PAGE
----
With the financial contribution of their well-managed businesses, nonprofit organizations build revenue to deliver a higher level and range of human services, while yielding economic, employment, environmental and community benefits.
In our disposable world, there is an endless stream of discarded goods added to landfills in the United States. The landfills create hazardous air emissions (methane) with environmental and health impacts to U.S. communities. Rather than the typical curbside recyclable waste such as glass, plastic and cans—let’s focus on the consumer “nuisance” products (e.g., mattresses, clothing, furniture, appliances, computers, cars) that may be unsold, defective, or out-of-style that fill warehouses and must be moved out to make way for new products. Such products may be reused—i.e., given new life with minimal change, or recycled through repair, refurbishment, or deconstruction into useful parts—tapping into a massive amount of waste and treating it as a valuable resource and opportunity for organizational, individual, and community advantage.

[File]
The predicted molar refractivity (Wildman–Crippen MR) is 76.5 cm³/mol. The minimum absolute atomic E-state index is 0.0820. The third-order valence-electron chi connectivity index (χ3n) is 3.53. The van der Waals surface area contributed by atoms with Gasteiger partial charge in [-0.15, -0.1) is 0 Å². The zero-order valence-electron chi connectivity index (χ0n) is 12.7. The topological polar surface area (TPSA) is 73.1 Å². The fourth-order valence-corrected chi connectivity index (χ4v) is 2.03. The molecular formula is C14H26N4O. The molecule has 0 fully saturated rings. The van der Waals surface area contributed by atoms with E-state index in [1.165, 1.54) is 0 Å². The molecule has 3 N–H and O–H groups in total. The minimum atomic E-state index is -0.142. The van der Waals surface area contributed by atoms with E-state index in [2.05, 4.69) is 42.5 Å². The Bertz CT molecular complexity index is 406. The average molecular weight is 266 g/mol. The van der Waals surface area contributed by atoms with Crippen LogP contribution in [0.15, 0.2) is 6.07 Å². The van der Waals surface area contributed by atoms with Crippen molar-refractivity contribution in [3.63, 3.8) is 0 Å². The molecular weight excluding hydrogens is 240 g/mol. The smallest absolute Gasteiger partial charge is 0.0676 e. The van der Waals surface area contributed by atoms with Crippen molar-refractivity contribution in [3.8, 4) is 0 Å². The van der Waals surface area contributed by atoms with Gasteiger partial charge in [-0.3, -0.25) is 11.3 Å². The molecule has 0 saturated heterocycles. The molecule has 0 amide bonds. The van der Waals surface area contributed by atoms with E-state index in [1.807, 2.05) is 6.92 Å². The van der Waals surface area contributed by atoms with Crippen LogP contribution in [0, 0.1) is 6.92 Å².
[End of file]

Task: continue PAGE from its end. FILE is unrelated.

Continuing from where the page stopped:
Waste-Based Business Funds Social Services
Some types of waste-based business operations are: mattress recycling; repurposing building materials; computer refurbishing; retail, pop-up and online thrift, scrap, or bookstores; and used car sales. These social enterprises offer a whole new way of funding programs and services to assist those in need, while providing substantive employment, environmental, and community benefits. Typically nonprofit retail thrift is a $17 billion used merchandise sector and is number 12 on the Bureau of Labor Statistics’ 2016 list of the fastest growing industries in the United States. Goodwill, St. Vincent de Paul (SVdP), and the Salvation Army are examples of well-known entities running thrift stores to fund their charitable efforts—homeless shelters; child-care centers; furniture banks for disaster victims; job training programs for disadvantaged adults and young people touched by gang violence; construction waste reuse centers; and other services aimed at alleviating poverty and improving other social determinants of health.